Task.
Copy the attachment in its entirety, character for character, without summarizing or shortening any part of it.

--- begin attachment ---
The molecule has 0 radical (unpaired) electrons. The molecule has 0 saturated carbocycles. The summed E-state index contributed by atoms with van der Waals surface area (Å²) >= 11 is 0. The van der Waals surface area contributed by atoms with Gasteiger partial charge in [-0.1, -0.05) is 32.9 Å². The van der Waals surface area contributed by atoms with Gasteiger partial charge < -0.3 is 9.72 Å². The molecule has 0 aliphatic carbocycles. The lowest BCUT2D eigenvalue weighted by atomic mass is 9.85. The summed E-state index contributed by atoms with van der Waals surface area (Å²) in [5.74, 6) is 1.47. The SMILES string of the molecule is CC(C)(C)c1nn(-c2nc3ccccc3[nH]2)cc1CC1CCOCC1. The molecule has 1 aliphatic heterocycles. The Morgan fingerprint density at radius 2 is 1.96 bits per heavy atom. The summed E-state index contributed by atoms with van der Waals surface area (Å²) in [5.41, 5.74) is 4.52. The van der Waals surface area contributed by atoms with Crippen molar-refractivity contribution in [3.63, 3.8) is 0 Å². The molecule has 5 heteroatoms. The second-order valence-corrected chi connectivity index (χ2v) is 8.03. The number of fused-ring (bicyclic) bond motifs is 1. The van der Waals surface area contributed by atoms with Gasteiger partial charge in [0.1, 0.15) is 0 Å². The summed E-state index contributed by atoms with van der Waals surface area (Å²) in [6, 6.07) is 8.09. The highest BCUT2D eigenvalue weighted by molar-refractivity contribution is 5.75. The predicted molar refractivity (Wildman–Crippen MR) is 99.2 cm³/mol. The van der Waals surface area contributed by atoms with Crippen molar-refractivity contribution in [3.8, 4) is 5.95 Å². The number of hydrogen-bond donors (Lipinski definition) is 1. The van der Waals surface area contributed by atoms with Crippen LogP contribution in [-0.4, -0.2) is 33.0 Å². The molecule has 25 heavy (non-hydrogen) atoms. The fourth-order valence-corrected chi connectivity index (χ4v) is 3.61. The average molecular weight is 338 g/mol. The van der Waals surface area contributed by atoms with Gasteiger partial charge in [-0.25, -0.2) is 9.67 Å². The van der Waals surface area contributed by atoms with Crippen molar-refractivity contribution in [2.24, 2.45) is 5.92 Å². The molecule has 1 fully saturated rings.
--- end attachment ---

The molecule has 0 radical (unpaired) electrons. The molecule has 0 saturated carbocycles. The summed E-state index contributed by atoms with van der Waals surface area (Å²) >= 11 is 0. The van der Waals surface area contributed by atoms with Gasteiger partial charge in [-0.1, -0.05) is 32.9 Å². The van der Waals surface area contributed by atoms with Gasteiger partial charge < -0.3 is 9.72 Å². The molecule has 0 aliphatic carbocycles. The lowest BCUT2D eigenvalue weighted by atomic mass is 9.85. The summed E-state index contributed by atoms with van der Waals surface area (Å²) in [5.74, 6) is 1.47. The SMILES string of the molecule is CC(C)(C)c1nn(-c2nc3ccccc3[nH]2)cc1CC1CCOCC1. The molecule has 1 aliphatic heterocycles. The Morgan fingerprint density at radius 2 is 1.96 bits per heavy atom. The summed E-state index contributed by atoms with van der Waals surface area (Å²) in [5.41, 5.74) is 4.52. The van der Waals surface area contributed by atoms with Crippen molar-refractivity contribution in [3.63, 3.8) is 0 Å². The molecule has 5 heteroatoms. The second-order valence-corrected chi connectivity index (χ2v) is 8.03. The number of fused-ring (bicyclic) bond motifs is 1. The van der Waals surface area contributed by atoms with Gasteiger partial charge in [0.1, 0.15) is 0 Å². The summed E-state index contributed by atoms with van der Waals surface area (Å²) in [6, 6.07) is 8.09. The highest BCUT2D eigenvalue weighted by molar-refractivity contribution is 5.75. The predicted molar refractivity (Wildman–Crippen MR) is 99.2 cm³/mol. The van der Waals surface area contributed by atoms with Crippen molar-refractivity contribution in [3.8, 4) is 5.95 Å². The number of hydrogen-bond donors (Lipinski definition) is 1. The van der Waals surface area contributed by atoms with Crippen LogP contribution in [-0.4, -0.2) is 33.0 Å². The molecule has 25 heavy (non-hydrogen) atoms. The fourth-order valence-corrected chi connectivity index (χ4v) is 3.61. The average molecular weight is 338 g/mol. The van der Waals surface area contributed by atoms with Gasteiger partial charge in [-0.25, -0.2) is 9.67 Å². The van der Waals surface area contributed by atoms with Crippen molar-refractivity contribution in [2.24, 2.45) is 5.92 Å². The molecule has 1 fully saturated rings.